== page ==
For years ‘low-skilled workers’ (as they are classed by the immigration system) have been doing the jobs New Zealanders don’t want to do.
But as we have all discovered during the lockdown, ‘low-skilled’ does not mean ‘unimportant’.
Many low-skilled roles are crucial to the operation of the business in which they are performed. Imagine if we had no one to stack shelves; transport food and grocery items to the supermarket; or bathe our elderly, demented, and frail?
This group of hard-working people are essential to delivering us the very comfortable living standards we currently enjoy.
Our demand for this lifestyle has long outstripped our capacity to put local people into the roles that support our high standards.
We’ve sold our children dreams of careers in law, finance, IT, and engineering. This has created a vacuum of workers in aged care, hospitality, tourism, farming, horticulture, the transport sector – to name a few – and, until recently, the trades. New Zealanders (like many in Western, first-world economies) do not want to do these so called ‘low-skilled’ jobs.
The vacuum is compounded by a demographic issue: we don’t have enough children. This is because it’s damned hard to afford children on the wages paid in this country, especially the wages paid in low-skilled roles.
What will happen to migrants after the lockdown?
The economic consequences of COVID-19 and the lockdown are likely to be dire, and we will see a rise in unemployment that will exacerbate these issues.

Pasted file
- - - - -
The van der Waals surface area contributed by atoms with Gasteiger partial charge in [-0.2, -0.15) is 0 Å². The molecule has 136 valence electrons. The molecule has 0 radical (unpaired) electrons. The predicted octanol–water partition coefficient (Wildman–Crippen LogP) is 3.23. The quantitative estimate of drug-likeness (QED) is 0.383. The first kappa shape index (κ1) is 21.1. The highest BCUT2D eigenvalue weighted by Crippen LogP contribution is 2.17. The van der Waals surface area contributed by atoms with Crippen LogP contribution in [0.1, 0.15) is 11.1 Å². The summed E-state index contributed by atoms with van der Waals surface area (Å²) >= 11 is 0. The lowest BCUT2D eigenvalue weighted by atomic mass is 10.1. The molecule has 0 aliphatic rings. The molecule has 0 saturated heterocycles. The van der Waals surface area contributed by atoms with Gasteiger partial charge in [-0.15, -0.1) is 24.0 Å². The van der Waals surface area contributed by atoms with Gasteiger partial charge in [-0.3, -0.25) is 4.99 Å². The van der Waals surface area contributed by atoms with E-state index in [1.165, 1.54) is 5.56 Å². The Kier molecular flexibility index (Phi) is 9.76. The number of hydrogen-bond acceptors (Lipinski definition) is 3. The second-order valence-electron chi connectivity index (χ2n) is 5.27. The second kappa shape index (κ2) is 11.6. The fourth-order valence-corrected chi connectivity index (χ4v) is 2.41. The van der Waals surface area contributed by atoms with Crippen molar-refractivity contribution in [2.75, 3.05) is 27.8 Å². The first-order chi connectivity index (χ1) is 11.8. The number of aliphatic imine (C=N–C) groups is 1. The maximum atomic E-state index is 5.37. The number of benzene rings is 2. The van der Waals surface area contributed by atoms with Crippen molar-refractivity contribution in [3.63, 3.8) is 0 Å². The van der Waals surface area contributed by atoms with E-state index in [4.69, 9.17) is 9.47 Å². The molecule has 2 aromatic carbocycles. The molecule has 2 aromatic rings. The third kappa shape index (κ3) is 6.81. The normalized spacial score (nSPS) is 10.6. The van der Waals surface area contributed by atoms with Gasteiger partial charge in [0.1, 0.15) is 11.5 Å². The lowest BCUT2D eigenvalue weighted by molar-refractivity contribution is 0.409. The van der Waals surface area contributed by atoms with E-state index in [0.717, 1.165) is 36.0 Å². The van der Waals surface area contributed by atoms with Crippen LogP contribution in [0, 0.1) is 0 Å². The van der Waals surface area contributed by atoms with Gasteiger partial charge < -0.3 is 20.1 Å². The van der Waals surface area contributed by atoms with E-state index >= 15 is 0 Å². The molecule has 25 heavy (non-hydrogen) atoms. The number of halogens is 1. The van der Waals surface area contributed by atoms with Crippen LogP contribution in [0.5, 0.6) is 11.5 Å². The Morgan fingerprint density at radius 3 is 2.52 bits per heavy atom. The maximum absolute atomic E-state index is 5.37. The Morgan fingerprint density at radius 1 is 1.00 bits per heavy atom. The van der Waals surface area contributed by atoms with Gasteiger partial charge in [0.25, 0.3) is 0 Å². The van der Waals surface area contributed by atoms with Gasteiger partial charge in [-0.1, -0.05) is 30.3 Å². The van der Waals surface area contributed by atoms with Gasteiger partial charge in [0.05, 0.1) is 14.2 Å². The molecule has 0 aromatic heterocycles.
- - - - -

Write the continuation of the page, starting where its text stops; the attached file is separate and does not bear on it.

When that happens, the hard-working migrants who helped us through the crisis will begin to feel the hard edge of the immigration process.
Those who are trying to renew their work visas will come up against the stand-down period.
This is a rule that says you can have three, 1-year work visas to work in ‘low-skilled’ positions, but then you must leave New Zealand, unless you can secure a work visa for a mid- or high-skilled role.
Or, migrants in the country will have their work visas declined because the employer cannot satisfy a labour market test to prove there are no New Zealanders available to perform the work being offered to the visa applicant. Some of these migrants will have their claim to residence undone as a consequence.
Here is where some Kiwis wash away any empathy previously expressed to this workforce.
They agree it is right for New Zealanders to be given the job first. That is what the labour market test in a work visa application is intended to achieve. That conviction tends to be stronger in times of high unemployment – rightly so.
The consequence on the other side of the equation, however, is not a scenario you would wish on your enemy.
The outcome for migrants
Imagine being in your late 20s or early 30s. You came here 5 years ago. Studied hard. Worked part-time in a ‘low-skilled’ job to fund your studies and living costs. Your role while ‘low-skilled’ was important for your employer’s business. You became part of a team that helped a New Zealand business survive, employ other Kiwis, and benefit the economy. You graduated. You got a work visa for several years to work in the same role full-time, or in a different role for another company, where you continued to render a service or produce goods that added to our collective wellbeing and comfortable lifestyle.